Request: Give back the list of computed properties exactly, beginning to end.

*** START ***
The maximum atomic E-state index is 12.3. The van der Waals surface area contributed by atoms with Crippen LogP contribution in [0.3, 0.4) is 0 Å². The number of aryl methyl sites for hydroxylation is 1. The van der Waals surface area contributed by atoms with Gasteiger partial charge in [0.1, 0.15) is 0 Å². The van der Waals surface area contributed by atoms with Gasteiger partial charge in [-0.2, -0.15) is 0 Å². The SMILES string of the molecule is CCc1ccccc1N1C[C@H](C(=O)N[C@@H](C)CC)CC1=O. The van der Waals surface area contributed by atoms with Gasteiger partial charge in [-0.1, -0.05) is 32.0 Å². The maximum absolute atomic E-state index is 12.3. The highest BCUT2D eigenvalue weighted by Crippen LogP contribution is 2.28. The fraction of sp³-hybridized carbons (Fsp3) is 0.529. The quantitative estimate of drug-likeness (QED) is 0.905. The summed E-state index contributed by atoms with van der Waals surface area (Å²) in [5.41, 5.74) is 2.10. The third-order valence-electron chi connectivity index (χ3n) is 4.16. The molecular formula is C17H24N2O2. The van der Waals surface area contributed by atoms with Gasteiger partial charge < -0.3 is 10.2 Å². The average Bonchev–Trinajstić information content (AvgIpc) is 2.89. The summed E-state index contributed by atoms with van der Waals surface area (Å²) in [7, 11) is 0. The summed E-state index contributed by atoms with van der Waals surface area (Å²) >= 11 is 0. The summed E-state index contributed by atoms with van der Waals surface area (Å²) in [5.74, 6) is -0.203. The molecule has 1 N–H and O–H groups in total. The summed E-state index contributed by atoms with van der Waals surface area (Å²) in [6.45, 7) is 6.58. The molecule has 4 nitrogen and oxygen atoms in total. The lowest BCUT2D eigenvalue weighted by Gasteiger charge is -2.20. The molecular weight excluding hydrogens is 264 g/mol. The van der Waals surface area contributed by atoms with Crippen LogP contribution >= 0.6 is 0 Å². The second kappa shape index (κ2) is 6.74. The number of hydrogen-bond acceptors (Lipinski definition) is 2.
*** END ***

The maximum atomic E-state index is 12.3. The van der Waals surface area contributed by atoms with Crippen LogP contribution in [0.3, 0.4) is 0 Å². The number of aryl methyl sites for hydroxylation is 1. The van der Waals surface area contributed by atoms with Gasteiger partial charge in [0.1, 0.15) is 0 Å². The van der Waals surface area contributed by atoms with Gasteiger partial charge in [-0.2, -0.15) is 0 Å². The SMILES string of the molecule is CCc1ccccc1N1C[C@H](C(=O)N[C@@H](C)CC)CC1=O. The van der Waals surface area contributed by atoms with Gasteiger partial charge in [-0.1, -0.05) is 32.0 Å². The maximum absolute atomic E-state index is 12.3. The highest BCUT2D eigenvalue weighted by Crippen LogP contribution is 2.28. The fraction of sp³-hybridized carbons (Fsp3) is 0.529. The quantitative estimate of drug-likeness (QED) is 0.905. The summed E-state index contributed by atoms with van der Waals surface area (Å²) in [5.41, 5.74) is 2.10. The third-order valence-electron chi connectivity index (χ3n) is 4.16. The molecular formula is C17H24N2O2. The van der Waals surface area contributed by atoms with Gasteiger partial charge < -0.3 is 10.2 Å². The average Bonchev–Trinajstić information content (AvgIpc) is 2.89. The summed E-state index contributed by atoms with van der Waals surface area (Å²) in [7, 11) is 0. The summed E-state index contributed by atoms with van der Waals surface area (Å²) >= 11 is 0. The summed E-state index contributed by atoms with van der Waals surface area (Å²) in [5.74, 6) is -0.203. The molecule has 1 N–H and O–H groups in total. The summed E-state index contributed by atoms with van der Waals surface area (Å²) in [6.45, 7) is 6.58. The molecule has 4 nitrogen and oxygen atoms in total. The lowest BCUT2D eigenvalue weighted by Gasteiger charge is -2.20. The molecular weight excluding hydrogens is 264 g/mol. The van der Waals surface area contributed by atoms with Crippen LogP contribution >= 0.6 is 0 Å². The second kappa shape index (κ2) is 6.74. The number of hydrogen-bond acceptors (Lipinski definition) is 2.